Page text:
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Beamer Not Playing Crazy "what If?" Game

Thursday, September 11, 2008 11:41am
By: Accsports Staff

December 4, 2007

BLACKSBURG – If coach Frank Beamer is to be believed, there's never a time when Virginia Tech's 14-10 loss to Boston College on Oct. 25 crosses his mind. Maybe it's a fleeting thought, but it's gone in a flash.

His single-minded approach to "getting ready for the next game on the schedule" is a hard sell under any circumstances, but especially in this case. It's really pretty simple. BC, and BC alone, ruined Tech's shot at a national championship. If Tech had beaten BC in October, the Hokies would be playing for the national title in January. End of story.

There would've been no Bowl Championship Series muckity-muck at the end of the conference championship games. There would've been no debate. Forget about the September loss to Louisiana State. A one-loss Tech team would've played for the championship.

When asked prior to Tech's meeting with BC in the ACC championship game – a rematch won by the Hokies – whether he thought much about the possibilities that could've existed for a one-loss Tech squad, Beamer said any such thoughts are counterproductive. He used the old line about anybody who is thinking about past games isn't focusing on the next one.

That's fair, but consider this scenario for just a minute. Going into the October game against BC, Tech was eighth in the BCS standings. Sitting in front of Tech in the standings were No. 1 Ohio State, No. 2 BC, No. 3 LSU, No. 4 Arizona State, No. 5 Oregon, No. 6 Oklahoma and No. 7 West Virginia.

Guess what? All of the aforementioned teams that were ahead of Tech at that point lost at least one game after Tech's game against BC. Of course, Tech went on a five-game winning streak, including the ACC championship game, after the October loss to BC and was considered one of the hottest teams in America in early December. There's no way Beamer hasn't spent some time pondering all of these things.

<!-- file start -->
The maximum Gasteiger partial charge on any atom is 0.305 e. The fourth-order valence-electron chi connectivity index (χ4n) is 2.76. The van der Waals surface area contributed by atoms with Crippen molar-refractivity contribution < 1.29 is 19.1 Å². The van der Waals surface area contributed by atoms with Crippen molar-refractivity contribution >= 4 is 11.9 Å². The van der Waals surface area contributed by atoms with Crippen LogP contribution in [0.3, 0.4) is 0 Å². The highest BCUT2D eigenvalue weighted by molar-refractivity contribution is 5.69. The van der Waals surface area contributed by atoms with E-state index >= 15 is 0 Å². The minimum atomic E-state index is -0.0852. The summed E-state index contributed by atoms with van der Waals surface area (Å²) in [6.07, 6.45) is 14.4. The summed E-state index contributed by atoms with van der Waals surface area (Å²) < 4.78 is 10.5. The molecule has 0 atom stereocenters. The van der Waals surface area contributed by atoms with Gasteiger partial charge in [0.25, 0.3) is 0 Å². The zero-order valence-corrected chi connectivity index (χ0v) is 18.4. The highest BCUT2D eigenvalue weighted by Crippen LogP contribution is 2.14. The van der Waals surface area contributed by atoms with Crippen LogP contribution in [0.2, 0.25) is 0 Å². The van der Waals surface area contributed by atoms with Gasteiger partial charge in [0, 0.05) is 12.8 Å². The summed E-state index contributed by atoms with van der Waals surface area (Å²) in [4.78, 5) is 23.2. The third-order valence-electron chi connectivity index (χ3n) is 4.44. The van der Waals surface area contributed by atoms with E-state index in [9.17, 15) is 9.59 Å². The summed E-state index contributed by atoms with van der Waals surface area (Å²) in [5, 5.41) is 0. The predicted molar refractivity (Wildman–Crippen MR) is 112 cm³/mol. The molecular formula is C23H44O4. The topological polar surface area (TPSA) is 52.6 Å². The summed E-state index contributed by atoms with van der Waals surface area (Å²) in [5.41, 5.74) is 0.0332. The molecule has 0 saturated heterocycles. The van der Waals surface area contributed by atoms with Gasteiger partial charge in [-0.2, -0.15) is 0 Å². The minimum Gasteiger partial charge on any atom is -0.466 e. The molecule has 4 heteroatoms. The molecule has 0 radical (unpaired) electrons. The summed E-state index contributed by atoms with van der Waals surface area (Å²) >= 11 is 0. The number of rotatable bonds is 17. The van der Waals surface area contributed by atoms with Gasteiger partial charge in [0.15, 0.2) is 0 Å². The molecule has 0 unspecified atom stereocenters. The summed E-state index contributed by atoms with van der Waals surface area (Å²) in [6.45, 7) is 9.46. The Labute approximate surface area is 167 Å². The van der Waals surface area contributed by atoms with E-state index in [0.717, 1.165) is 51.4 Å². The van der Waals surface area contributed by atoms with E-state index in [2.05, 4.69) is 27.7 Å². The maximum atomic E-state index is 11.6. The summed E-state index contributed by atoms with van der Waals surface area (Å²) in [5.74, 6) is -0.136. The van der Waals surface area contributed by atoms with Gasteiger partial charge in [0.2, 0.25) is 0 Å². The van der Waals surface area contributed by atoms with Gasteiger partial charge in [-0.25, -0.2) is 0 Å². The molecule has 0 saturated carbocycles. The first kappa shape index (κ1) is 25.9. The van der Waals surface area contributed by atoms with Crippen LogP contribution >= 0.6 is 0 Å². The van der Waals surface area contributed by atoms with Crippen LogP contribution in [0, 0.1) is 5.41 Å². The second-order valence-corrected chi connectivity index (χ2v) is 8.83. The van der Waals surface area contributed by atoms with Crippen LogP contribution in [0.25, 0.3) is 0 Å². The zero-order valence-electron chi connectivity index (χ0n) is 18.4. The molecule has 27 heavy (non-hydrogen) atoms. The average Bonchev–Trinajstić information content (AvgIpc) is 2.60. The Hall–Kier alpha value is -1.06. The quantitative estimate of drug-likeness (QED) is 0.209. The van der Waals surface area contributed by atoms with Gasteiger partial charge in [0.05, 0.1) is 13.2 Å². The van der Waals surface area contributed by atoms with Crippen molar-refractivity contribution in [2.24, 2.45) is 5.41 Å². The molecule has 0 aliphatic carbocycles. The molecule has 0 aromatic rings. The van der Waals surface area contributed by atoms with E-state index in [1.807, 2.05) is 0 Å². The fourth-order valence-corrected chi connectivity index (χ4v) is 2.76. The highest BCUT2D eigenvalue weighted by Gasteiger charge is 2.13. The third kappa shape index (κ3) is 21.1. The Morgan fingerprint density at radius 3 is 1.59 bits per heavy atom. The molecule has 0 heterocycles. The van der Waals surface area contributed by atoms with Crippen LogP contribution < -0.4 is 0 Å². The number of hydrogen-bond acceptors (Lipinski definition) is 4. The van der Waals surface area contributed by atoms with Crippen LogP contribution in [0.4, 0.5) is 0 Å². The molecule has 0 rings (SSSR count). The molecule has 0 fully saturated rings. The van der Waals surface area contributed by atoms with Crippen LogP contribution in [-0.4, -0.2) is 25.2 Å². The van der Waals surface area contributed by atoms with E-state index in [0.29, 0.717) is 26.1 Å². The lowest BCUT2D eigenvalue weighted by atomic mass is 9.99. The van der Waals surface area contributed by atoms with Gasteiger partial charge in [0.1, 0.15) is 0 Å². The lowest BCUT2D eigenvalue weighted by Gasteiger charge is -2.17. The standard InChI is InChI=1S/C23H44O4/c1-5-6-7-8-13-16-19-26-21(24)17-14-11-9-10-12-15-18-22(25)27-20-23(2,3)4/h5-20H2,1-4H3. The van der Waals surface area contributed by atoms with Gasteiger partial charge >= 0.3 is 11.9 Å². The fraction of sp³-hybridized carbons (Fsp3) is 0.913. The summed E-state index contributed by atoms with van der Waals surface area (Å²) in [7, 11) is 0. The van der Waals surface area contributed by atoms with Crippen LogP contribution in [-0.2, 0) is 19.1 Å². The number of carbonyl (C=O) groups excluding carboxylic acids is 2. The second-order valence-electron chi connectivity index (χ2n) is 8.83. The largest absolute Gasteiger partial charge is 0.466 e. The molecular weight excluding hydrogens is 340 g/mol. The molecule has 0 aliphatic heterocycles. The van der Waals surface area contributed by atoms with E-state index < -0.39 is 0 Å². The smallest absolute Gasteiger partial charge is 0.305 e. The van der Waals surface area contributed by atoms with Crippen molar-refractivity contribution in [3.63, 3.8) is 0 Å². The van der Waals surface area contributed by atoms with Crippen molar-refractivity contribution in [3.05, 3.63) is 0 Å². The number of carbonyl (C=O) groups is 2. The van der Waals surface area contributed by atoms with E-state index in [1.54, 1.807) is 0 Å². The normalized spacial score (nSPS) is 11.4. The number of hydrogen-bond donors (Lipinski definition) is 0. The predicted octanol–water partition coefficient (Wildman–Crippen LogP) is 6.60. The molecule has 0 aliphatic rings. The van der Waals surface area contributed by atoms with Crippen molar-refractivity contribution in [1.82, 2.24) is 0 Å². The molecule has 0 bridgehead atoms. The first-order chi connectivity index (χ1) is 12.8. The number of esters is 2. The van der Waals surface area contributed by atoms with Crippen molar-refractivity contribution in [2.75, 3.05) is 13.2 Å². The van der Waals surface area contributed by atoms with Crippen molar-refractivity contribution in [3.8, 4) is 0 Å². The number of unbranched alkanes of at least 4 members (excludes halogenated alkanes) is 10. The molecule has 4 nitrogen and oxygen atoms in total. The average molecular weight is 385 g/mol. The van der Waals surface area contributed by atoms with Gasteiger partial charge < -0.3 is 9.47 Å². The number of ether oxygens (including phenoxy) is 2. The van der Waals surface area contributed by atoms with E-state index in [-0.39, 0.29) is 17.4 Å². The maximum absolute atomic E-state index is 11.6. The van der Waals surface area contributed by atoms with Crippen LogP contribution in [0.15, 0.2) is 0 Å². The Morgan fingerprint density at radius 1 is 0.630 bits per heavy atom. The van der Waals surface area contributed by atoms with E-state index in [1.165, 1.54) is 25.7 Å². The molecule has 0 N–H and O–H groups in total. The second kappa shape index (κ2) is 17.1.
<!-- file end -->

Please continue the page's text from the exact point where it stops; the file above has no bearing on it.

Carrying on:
Even considering Tech's two losses, its rise to the ACC championship and the accompanying BCS berth was nothing short of astounding. Tech looked like a different team in the second half of the season, and not just because of the two-quarterback system it used in the last four games.

After averaging just 275 yards in the first six games of the season, Tech bounced back to average 382 yards per game in its last seven. A killer instinct developed in Tech's offense, as evidenced by its 61-0 combined scoring advantage in the fourth quarter of games against its last five opponents.

Tech's defense, which has been strong in every game except the 48-7 loss at LSU, got even better down the stretch. That's why the 277-yard total amassed by BC in the first half of the ACC championship game was so shocking. None of Tech's previous four opponents – Georgia Tech, Florida State, Miami and Virginia – was able to gain 277 yards in an entire game against Tech.

In the second half of the championship game, Tech's defense bounced back to hold BC to 112 yards and four first downs, while forcing the Eagles to go three-and-out on three possessions. It was an impressive feat against the ACC's top total offense (437 yards per game).